Josh Hall: The Glider
Interview by Glenn Sakamoto
Photography by Mark Jeremias
Josh Hall is a talented San Diego surfer/shaper. Under the tutelage and watchful eye of Skip Frye, Josh has inherited the San Diego-style and has made his own mark with his own trademark shapes. We spoke with him about one of his favorites: The Glider.
What is a Glider?
A Glider is basically anything over 10'0’ to 12’ in length. It could be an Eagle-style shape, a Fish Simmons, an Egg, a Velzy Gun, or a Pintail. Where I grew up in South County SD – they were called big boards, not gliders. Gliders are what they are now called as a general term. Skip Frye started shaping them in ‘90 or ‘91 out of Pacific Beach, San Diego. I always tell people to watch Thomas Campbell’s film, The Seedling, and watch and listen to Skip’s part. He talks about the creation of the board and the ethos behind it.
How do you explain the current popularity of Gliders?
When I started riding them, you really didn’t see them outside of PB or Sunset Cliffs. You might see Skip down at San O or Malibu, but you really didn’t see the general population riding them except for the crew that Skipper built boards for. Today, there are lot of guys building them so people are starting to see them more. Basically, I think people are just looking for different ways to enjoy their surfing.
Why ride a Glider?
The length of lines that you can draw on a nice section that runs. And you if you go parallel stance, you can just stand there and literally do nothing at all. To me that is the ultimate in the trim and glide thing. It’s my favorite feeling in surfing. It’s just buttery, it’s smooth, it’s fast, and it’s just effortless. That’s why I put the phrase “Slide The Glide” on all of my boards.
What is the feeling that you get from riding a Glider?
Riding a Glider turns me into a full on grom It simply makes me want to laugh. It could be a knee high wave, but if it is lined up right – it just turns me into a grom. Nobody can really see what is going on when someone is riding a Glider because it looks like you are not really doing anything. But it’s the purest form of stoke that you could ever imagine.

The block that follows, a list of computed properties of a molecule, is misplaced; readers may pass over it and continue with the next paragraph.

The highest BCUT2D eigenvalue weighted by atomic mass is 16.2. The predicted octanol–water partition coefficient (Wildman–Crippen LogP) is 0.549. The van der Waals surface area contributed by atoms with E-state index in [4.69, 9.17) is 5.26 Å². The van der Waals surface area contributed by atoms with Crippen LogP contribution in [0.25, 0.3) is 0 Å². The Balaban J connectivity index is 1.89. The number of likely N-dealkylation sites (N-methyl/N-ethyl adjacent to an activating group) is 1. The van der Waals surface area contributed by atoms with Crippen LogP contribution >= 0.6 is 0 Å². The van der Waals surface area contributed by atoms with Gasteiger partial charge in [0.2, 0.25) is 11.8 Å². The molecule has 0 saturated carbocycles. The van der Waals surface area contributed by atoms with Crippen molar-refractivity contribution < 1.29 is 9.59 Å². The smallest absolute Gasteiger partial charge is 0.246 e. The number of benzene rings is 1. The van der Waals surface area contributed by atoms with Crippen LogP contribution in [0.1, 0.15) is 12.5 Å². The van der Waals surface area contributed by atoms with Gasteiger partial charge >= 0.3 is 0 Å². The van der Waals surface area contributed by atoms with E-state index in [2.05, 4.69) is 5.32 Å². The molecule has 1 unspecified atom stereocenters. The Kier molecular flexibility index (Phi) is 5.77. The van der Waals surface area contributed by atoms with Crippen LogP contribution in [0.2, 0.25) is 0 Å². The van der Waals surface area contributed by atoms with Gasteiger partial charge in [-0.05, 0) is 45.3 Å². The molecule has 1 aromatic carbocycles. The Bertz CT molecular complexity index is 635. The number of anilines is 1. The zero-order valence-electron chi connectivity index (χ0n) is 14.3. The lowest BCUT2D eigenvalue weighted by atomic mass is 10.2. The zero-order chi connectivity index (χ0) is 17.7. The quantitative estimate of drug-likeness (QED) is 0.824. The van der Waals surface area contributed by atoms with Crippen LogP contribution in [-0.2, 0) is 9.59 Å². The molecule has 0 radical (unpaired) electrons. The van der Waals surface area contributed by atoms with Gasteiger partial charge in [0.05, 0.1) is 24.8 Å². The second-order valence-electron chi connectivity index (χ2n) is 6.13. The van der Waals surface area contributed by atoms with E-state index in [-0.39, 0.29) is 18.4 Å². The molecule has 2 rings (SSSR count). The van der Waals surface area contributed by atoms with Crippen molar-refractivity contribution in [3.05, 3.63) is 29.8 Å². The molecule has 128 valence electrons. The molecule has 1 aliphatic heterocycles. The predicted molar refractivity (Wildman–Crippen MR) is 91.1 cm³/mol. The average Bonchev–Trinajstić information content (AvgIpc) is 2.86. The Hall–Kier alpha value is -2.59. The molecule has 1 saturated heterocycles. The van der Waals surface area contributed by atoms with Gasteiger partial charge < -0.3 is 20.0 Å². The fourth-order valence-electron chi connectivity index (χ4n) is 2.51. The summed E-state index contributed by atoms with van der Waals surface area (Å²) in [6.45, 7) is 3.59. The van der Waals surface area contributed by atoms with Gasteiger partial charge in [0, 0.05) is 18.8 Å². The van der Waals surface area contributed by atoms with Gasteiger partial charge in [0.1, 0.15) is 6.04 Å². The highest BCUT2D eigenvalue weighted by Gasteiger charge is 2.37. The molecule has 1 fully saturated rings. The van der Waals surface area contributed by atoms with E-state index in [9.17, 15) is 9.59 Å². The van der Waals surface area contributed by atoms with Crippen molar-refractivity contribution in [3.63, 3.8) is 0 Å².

What are some of the ingredients that go into a well-made Glider?
Parallel rails are a key element and also having the right bottom contours. In addition, the board has to have the right amount of Vee. I do a single concave into a spiral vee. This provides lift.
Rail contours are also real important. Generally, they are softer up front and neutral in the middle, and down in the tail. The rails wrap the energy of the wave - whether it is knee high, chest high, or overhead – it will pull you along. It’s really an amazing thing to have 11 feet of rail completely engaged in the face of a wave.
What about tail shapes?
The iconic tail shape by Skip is the Fish Simmons. That is what I first got turned onto. For most people it might be The Eagle, which is patterned after a rounded pin outline. Basically, it is either pintails or swallowtails. And depending on the models, the tail width will change.
The Fish Simmons is probably the most difficult board to learn how to ride well. The Eagle style with rounded pin is more forgiving. Both style boards can only work with a lot of Vee. The Vee gives you rail rocker which helps you get all that rail out of the water and turn...
What about fin setups?
My own research has shown that twins on anything above 8’ (like the Geppy-style keel fins or the high aspect tins) don’t really give the right feel. These days, most gliders I am making are single fins – I’m moving back towards single fins and less 2+1’s. They just feel so good going through the water. I’ve got an 8” fin on a 10’10” I’m riding right now.
Also, I have built a couple 12’ quads. With the straight rails and having so much line, the quads make a lot of sense. With tri fins, you have that center fin drag. But with a quad, you basically break the center fin out and place it on the rails. Those boards really haul ass.
What are the challenges in shaping a board that large?
It’s important to have a shaping room with good light. It also helps to have good curves or plan lines. Most importantly, you gotta have the space. If you are crammed in a little 12’ garage, you aren’t going to be able to get back and really eye it and get a good look at the plan and rail lines.
Why should someone commission Josh Hall for a Glider?
I’m fortunate in having been mentored and endorsed by Skip Frye. I ride everything I build. I know a lot of guys are building them now – yet some of them ride only shortboards. That just doesn’t make sense to me. If you are building 11 footers, you gotta know how to ride them.
I’ve got everything from a 10’ Cali Gun to a 12’ Eagle-style board in my quiver. Gliders are a part of my design thread and history. And I’m proud and honored to be carrying the torch for Skipper.